#1 Extremely Bored with No Potential Growth

Staying on a job that utilizes very little of your skills or ability and is essentially, just a paycheck, is known as a Dead-End Job.  Most of these types of jobs have very little chances to grow or move up in the company.  

The job tends to be extremely repetitive and usually is an insult to your natural abilities. Keep in mind, we all need a paycheck and maybe the job is just a paycheck until you find a better job. 

Then that’s Ok. But when you don’t have a current resume and you’re not looking for a better job, then you need to self-examine why you are still at a job that you obviously hate. Weigh the pros versus the cons.  If the cons outweigh the pros by a lot, it’s time to GO!

#2 Supervisor is a Jerk

Working for a supervisor that obviously doesn’t like you is very demotivational. Sometimes a bad supervisor is just a blimp on the radar, and they soon move on. Don’t throw in the towel because your supervisor is a jerk. Give it time, and that person may move on. 

Also, examine yourself to make sure their dislike of you has nothing to do with your job performance. If you determine that the problem isn’t coming from your work performance, this is a sign that it may be time to look for another job.

You always can go over your supervisor’s head to his boss and address your supervisor’s behavior to his superior, but beware of doing that. Once your jerk supervisor discovers you went over his head, there will be retaliation directed solely at you.  It’s time to Move on, to Another Job.

#3 You Don’t Like Most of Your Co-Workers

Having disdain for most of your co-workers is not a healthy environment to work in. Again, do self-examination, to make sure it’s not something you’re doing to your co-workers. If your conscience clears you, your work situation most likely will not get any better. Unhealthy work environments involve lots of backstabbing and gossip. This type of work environment tends to foster disrespect and hateful speech. If this is your work environment, it’s Time to Move On. Get that resume updated and go on Indeed dot com to look for a new and better job.

#4 Despite Managing Your Bills, You Still have Money Shortfall

Ultimately, we work so that we can maintain a certain level of lifestyle and that means, paying our bills. Unless you are working at an entry level job with the chances of moving to a better job, your job should give you the financial resources to pay your bills, at least to a basic level. 

Review your expenses and determine the minimum amount per month you need to live. Your job should at least generate enough money to meet those financial demands. If not, either bargain for higher pay or look for a new job.

Review your expenses and determine the minimum amount per month you need to live. Your job should at least generate enough money to meet those financial demands. If not, either bargain for higher pay or look for a new job.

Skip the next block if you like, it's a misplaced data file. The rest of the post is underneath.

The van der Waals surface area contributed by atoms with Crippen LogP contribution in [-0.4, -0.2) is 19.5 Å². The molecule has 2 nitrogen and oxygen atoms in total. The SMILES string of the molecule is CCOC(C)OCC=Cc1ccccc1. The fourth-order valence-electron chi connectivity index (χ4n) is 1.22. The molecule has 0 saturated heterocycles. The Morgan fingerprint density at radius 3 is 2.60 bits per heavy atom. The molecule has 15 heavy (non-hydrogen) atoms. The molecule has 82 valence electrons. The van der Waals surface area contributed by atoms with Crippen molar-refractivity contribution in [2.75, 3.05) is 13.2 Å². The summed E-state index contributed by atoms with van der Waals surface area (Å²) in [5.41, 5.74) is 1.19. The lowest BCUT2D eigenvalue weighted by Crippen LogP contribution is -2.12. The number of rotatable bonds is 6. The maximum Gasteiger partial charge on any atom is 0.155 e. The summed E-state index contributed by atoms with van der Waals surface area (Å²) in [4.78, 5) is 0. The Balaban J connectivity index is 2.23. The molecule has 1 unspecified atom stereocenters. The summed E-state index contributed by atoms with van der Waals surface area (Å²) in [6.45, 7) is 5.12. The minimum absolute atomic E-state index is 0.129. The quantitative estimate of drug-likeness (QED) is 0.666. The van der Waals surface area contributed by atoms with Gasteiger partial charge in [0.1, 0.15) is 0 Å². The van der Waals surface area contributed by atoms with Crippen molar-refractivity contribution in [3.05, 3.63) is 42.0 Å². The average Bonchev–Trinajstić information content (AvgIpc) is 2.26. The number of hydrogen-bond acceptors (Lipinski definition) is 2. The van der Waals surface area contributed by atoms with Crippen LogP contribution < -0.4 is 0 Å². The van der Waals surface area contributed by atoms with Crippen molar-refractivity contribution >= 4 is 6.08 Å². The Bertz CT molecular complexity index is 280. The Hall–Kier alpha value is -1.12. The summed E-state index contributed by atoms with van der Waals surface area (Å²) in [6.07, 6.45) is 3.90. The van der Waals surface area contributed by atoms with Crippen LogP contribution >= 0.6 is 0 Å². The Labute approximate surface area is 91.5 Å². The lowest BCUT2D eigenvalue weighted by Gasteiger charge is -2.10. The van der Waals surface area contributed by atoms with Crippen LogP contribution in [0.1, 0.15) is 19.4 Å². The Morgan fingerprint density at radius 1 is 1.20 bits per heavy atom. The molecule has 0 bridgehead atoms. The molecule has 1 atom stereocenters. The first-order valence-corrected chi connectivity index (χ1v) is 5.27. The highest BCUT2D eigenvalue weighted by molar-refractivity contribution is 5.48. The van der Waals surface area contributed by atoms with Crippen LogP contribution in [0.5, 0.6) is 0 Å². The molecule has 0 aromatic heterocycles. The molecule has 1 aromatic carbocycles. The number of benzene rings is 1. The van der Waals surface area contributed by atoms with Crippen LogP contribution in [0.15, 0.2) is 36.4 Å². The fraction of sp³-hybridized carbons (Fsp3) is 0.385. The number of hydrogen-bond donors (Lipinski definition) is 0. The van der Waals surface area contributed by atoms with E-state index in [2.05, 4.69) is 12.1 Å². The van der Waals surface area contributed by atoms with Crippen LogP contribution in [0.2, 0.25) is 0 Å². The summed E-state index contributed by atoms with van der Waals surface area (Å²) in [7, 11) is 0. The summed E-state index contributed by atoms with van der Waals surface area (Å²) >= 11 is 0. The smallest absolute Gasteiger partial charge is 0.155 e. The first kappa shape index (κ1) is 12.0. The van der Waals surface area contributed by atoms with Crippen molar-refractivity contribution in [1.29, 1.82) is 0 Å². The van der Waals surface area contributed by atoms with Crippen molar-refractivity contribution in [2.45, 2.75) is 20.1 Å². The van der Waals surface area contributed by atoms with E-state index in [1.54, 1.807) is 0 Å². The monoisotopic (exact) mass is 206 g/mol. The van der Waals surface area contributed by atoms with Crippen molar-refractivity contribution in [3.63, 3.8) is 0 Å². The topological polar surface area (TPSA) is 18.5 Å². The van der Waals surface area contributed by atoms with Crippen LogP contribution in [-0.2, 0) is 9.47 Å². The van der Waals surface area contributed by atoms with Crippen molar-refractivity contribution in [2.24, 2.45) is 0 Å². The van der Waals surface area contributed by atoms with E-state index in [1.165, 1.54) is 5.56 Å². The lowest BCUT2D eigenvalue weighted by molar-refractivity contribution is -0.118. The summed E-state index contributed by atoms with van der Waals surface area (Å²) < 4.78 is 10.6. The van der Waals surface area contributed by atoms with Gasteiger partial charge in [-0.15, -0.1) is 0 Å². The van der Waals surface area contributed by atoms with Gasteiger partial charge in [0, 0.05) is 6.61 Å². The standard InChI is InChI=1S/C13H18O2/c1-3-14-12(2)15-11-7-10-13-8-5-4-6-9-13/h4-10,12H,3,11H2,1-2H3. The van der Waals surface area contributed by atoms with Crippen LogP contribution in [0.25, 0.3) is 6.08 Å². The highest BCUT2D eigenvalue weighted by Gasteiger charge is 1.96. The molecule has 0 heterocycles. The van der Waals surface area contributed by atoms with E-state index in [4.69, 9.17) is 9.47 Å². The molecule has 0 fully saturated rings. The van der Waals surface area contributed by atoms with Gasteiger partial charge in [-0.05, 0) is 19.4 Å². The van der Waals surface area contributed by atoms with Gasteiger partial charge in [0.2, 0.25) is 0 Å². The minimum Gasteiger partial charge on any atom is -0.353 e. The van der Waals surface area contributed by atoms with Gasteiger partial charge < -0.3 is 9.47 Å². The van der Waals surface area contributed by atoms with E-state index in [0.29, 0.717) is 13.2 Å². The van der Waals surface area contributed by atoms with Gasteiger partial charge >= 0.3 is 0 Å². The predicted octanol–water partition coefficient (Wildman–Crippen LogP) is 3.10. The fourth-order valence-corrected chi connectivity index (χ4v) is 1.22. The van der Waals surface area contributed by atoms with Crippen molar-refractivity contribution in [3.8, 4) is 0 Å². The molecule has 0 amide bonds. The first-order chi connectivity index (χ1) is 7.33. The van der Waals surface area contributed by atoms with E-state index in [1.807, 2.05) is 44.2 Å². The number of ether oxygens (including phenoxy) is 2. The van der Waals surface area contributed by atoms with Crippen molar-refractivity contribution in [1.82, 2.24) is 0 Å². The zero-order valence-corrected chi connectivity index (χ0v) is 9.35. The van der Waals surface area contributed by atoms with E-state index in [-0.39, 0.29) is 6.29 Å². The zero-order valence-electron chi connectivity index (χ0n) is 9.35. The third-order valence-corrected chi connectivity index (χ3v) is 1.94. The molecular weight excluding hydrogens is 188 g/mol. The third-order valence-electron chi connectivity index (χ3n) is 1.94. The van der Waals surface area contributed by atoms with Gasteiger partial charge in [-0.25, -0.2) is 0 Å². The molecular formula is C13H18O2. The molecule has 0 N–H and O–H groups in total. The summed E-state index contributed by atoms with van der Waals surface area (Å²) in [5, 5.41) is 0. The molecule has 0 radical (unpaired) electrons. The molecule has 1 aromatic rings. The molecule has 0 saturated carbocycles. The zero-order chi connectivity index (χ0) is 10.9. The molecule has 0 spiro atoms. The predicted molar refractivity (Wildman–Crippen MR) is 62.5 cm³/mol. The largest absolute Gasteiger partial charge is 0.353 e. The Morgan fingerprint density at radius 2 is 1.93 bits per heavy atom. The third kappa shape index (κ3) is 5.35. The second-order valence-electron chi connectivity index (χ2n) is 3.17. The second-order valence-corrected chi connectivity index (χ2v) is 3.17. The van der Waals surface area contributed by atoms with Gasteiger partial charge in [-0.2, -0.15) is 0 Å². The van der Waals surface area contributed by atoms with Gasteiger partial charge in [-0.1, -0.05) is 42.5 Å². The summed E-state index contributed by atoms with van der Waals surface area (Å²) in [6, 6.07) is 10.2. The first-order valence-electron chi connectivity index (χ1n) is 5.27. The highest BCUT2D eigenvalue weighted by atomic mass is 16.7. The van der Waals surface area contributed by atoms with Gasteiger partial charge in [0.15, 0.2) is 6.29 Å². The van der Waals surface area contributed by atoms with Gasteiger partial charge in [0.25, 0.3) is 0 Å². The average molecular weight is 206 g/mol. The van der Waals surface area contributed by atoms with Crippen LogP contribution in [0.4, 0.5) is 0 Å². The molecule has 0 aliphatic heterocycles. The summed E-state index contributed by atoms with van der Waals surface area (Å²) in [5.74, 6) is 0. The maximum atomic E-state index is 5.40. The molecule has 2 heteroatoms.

It’s no fun working at a job that can’t meet your basic financial needs, especially if this is a career job. Keep in mind, entry level jobs and first-time jobs don’t qualify. You need to obtain work and experiences and skills to obtain the type of job that will meet your financial needs.

#5 Your Job Leaves You Emotionally or Physically Exhausted

There’s nothing worse than coming home every day to your family emotionally or physically wiped out from your job. There will be days when the job wipes us out, but this should not be a daily event for months on end. There will be times when a big project completion will exhaust you and your co-workers as a team, but there should be light at the end of the tunnel. 

Also, jobs that are physically demanding may leave you wiped out at the end of the day with very little energy to do anything else once you get home.  Many laborer jobs are like this.  Construction work is an example. If you love your job and feel much satisfaction from it, then feeling exhausted at the end of the day is just a by-product of a job you enjoy. In that case, No Problem. But if you hate your job and feel exhausted from too much work, then chances are, you will either burn out or eventually find another job in the very near future.

#6 You Hate Going to Work to the Point of Depression

This is a major sign that it’s time to find another job. If you work weekdays and hate Sunday, because it means going to work on Monday, it’s time to find another job.  Staying in a job you hate, leads to depression. It’s not fair to your family to constantly be depressed because of your job. We live in a technical environment where we can easily find new employment opportunities. Gone are the old days when you were stuck. So go to those job boards like Indeed dot com and find new opportunities.

#7 Other Job Opportunities Come Your Way

When other job opportunities come your way whether intentional or not, it may be a sign that it’s time to move on to a new job. Evaluate your present job and if moving to a new job is worth it. Remember, your present job may be a much better place to work, and money is not everything. Some jobs may pay better, but you may hate the work environment. With that said, always evaluate future job opportunities and determine if it’s time to leave your present job. 

Go on internet job boards to see what opportunities are available. Even if you have no plans to move, know what jobs are available to you. Know your worth and if your present job is paying you market wages for your experience, job title and skills.

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